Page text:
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In 1988 Halliwell Local History Society published a book entitled â€˜Barrow Bridge’ written by the late Derek Billington: In 2002 as one in our series of â€˜Walk Books’ we published another book with the same title, this time written by Clive Walsh. The difference between the books being that Derek’s book included more information on the history of the area and its formation from prehistoric times including the vegetation and wild life.
Clive’s book on the other hand led one on a walk through Barrow Bridge pointing out features of special interest and some of the history. Both books were very successful and despite a number of reprints are now out of print. Obviously both publications contained a lot of duplicate information so the decision was made to combine the books together. This book is the result. Facts have been updated because some things such as building usage etc. has changed over the years and we have also included a number of new pictures. This has obviously shortened the walk section of the book as it now does not include as much of the history, but contained within the new book is all the information from both the previous books.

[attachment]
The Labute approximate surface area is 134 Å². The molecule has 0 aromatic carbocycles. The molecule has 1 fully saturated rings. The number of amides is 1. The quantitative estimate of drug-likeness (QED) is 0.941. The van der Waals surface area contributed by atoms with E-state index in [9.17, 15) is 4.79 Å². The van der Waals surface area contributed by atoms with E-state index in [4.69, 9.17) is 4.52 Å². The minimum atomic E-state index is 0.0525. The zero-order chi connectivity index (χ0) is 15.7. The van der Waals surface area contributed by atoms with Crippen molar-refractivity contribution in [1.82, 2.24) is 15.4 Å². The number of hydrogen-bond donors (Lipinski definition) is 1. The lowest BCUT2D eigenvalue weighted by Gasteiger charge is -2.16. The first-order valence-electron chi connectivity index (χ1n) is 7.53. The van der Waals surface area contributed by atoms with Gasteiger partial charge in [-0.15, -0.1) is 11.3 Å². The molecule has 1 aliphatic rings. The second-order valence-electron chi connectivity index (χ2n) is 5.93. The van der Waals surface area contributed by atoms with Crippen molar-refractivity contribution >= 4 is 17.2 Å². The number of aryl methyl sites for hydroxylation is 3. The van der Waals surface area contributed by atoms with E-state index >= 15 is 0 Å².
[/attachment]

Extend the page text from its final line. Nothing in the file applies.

The book which has just less than 100 pages is in A5 format.
This is one of four ‘Walk Books’. Each one takes you around an area of special interest in Halliwell pointing out items of particular appeal and include pictures and maps.
A fascinating look at what Halliwell was like in 1861 as seen through the census.
This is a recent publication which was compiled quite some time ago by the late W. D. Billington but not published. It is a very well researched book.
A4 size publication with many pictures and maps, essential for anyone with connections to the Brownlow Fold area of Halliwell.
This is a follow up to Barrie’s very successful first book of images of Halliwell as portrayed by postcards, with a complete set of new ones.
Life in the Mills as told by a Halliwell man, who started work as ‘Little Piecer’, then as a Mule Spinner and then progressed on to teach cotton spinning
An excellent book about one of the most influential men in the history of Bolton
Recollections by Godfrey Stott son of Rev. Percy Stott who was a Vicar of St Peter’s from 1900 to 1930